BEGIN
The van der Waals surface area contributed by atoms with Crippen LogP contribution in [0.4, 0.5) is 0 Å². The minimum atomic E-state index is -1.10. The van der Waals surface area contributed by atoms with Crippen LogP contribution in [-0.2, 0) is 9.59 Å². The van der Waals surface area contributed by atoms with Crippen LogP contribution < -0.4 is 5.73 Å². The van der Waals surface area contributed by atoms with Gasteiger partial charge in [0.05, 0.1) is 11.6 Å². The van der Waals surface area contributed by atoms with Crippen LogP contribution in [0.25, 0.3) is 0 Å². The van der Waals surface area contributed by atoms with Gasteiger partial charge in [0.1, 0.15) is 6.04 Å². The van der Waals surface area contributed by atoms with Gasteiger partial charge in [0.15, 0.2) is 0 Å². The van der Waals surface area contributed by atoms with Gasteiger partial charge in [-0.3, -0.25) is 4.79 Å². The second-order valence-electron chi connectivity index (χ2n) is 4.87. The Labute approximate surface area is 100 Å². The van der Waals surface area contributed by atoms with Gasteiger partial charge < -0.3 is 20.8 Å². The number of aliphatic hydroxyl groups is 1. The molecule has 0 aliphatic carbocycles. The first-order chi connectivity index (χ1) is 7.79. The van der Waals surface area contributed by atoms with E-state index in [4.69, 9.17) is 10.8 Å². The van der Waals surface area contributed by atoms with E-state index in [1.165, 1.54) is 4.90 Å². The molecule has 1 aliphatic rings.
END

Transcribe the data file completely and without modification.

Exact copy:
The van der Waals surface area contributed by atoms with Crippen LogP contribution in [0.4, 0.5) is 0 Å². The minimum atomic E-state index is -1.10. The van der Waals surface area contributed by atoms with Crippen LogP contribution in [-0.2, 0) is 9.59 Å². The van der Waals surface area contributed by atoms with Crippen LogP contribution < -0.4 is 5.73 Å². The van der Waals surface area contributed by atoms with Gasteiger partial charge in [0.05, 0.1) is 11.6 Å². The van der Waals surface area contributed by atoms with Crippen LogP contribution in [0.25, 0.3) is 0 Å². The van der Waals surface area contributed by atoms with Gasteiger partial charge in [0.1, 0.15) is 6.04 Å². The van der Waals surface area contributed by atoms with Gasteiger partial charge in [0.15, 0.2) is 0 Å². The van der Waals surface area contributed by atoms with Gasteiger partial charge in [-0.3, -0.25) is 4.79 Å². The second-order valence-electron chi connectivity index (χ2n) is 4.87. The Labute approximate surface area is 100 Å². The van der Waals surface area contributed by atoms with Gasteiger partial charge < -0.3 is 20.8 Å². The number of aliphatic hydroxyl groups is 1. The molecule has 0 aliphatic carbocycles. The first-order chi connectivity index (χ1) is 7.79. The van der Waals surface area contributed by atoms with E-state index in [4.69, 9.17) is 10.8 Å². The van der Waals surface area contributed by atoms with E-state index in [1.165, 1.54) is 4.90 Å². The molecule has 1 aliphatic rings.